Crunching numbers after Richmond

May, 4, 2010

Greetings to all my lug nuts.

Having a blog like this comes with a great deal of power. Hey, stop that laughing. I'm serious here. OK, I'm not really all that serious -- it's not my way.

But I'd like to take this opportunity to write a little open letter to Jeff Gordon. Call it more of a piece of advice from a guy who has never stepped foot in a race car but does enjoy watching it on TV and has made a nice little career by looking up information about it.

    Dear Jeff:

    I know wins are nice and all -- it's basically why you're showing up at the track on a weekly basis -- but there is something special about all those second-place finishes as well.

    You know how Richard Petty is the only driver with 200 wins? Well, guess who's the only driver with more than 100 second-place finishes? That's right, it's Richard Petty.

OK, let me switch back from open-letter mode to blogger mode. Gordon unquestionably has been the class of the field during the past month, but he is winless. However, he's back in championship form.

I usually don't like to get this far into a blog without talking about the actual race winner, so let's get rolling on my favorite Kyle Busch notes from Saturday night's race at Richmond.

The Century Club

Although Gordon led much of the latter part of the race before being passed by Busch in the final few laps, Busch absolutely crushed the field early on.

In fact, there was a point when all but eight of those 42 other cars on the track were a lap down before the wave-around rule bailed out about half the field and put them back on the lead lap.

Busch led the first 140 laps of the race. You might think that drivers who lead the first 100 laps of a race tend to go on to win the race going away, but lately that hasn't been the case. List time!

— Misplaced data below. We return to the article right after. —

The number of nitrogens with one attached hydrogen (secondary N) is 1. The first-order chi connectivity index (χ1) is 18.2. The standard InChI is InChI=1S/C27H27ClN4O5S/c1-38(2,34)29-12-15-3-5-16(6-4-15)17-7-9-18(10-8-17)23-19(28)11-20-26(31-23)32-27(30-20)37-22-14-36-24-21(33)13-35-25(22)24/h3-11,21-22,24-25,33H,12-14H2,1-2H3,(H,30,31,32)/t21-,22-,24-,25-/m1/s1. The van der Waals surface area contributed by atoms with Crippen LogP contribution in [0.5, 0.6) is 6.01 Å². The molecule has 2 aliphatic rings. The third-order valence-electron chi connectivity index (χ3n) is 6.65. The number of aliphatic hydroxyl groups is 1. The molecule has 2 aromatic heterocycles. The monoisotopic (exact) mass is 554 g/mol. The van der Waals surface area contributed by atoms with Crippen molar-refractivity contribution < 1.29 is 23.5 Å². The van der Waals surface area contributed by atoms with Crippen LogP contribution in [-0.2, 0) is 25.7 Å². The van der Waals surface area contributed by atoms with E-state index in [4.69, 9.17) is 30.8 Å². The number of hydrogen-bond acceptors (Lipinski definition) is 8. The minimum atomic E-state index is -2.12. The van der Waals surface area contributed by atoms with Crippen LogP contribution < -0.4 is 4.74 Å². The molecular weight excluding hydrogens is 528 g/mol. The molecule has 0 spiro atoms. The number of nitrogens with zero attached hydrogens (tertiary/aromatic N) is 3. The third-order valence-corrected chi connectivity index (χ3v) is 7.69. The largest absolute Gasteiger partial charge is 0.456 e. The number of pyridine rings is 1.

The past four drivers to lead the first 100 laps of a race:

Driver -- Race -- Laps led
Kyle Busch -- 2010 Richmond -- 140 (finished first)
Denny Hamlin -- 2008 Richmond -- 206 (finished 24th)
Jeff Gordon -- 2007 Martinsville -- 108 (finished third)
Jeff Gordon -- 2006 Martinsville -- 144 (finished fifth)

Trivia break! Who was the last driver before Busch to lead the first 100 laps of a race and go on to win?

Rich and famous

Busch's win at Richmond was no accident. No, Busch has a long line of success at Richmond, basically lasting his entire Sprint Cup Series career. The proof is in the pudding (mmm ... pudding).

Busch's career-average finish at Richmond is a solid 5.8. Among those who have made more than five starts at Richmond, only Lee Petty has a better mark.

Of course, when Lee Petty ran there, it was a half-mile dirt track. (I reaffirm my desire to see a dirt-track race on the schedule, unlikely as it is.) Now it's a three-quarter-mile paved track. So you could say that Busch is the best in NASCAR history at the current Richmond configuration.

Trivia break! What driver has the second-best average finish at Richmond?

A rare win?

Busch won from the pole at Richmond, which is a much rarer feat than you'd imagine.

Jimmie Johnson won from the pole in 2007, and Kasey Kahne did it in 2005. Before that, you'd have to go back to Bill Elliott in 1992 to find the previous Richmond winner to start from the pole.

Where you qualify is becoming less and less important, but you'd think it'd carry a little more weight at a short track, where if you start near the back, you're closer to being a lap down than seeing the leader.

Trivia break! What's the worst starting position for a Richmond winner?

Trivia break answers

1. Tony Stewart led the first 104 laps at Daytona in the summer of 2005 and went on to win.

2. Hamlin is the only other active driver to average better than a 10th-place finish at Richmond, with an 8.8 mark.

3. Clint Bowyer won after starting 31st in the spring 2008 race.

Matt Willis | email

ESPN Staff Writer
Matt Willis has been a studio researcher at ESPN since 2006, working on "NASCAR Now" and "SportsCenter," among other shows. He graduated from Ithaca College in 2006 with a degree in journalism. While there, he worked on ICTV, on shows such as "Ya Think You Know Sports?" and "Sports Final." He also was a member of the IC Comedy Club and figures about half of the jokes he makes in his column are actually funny.



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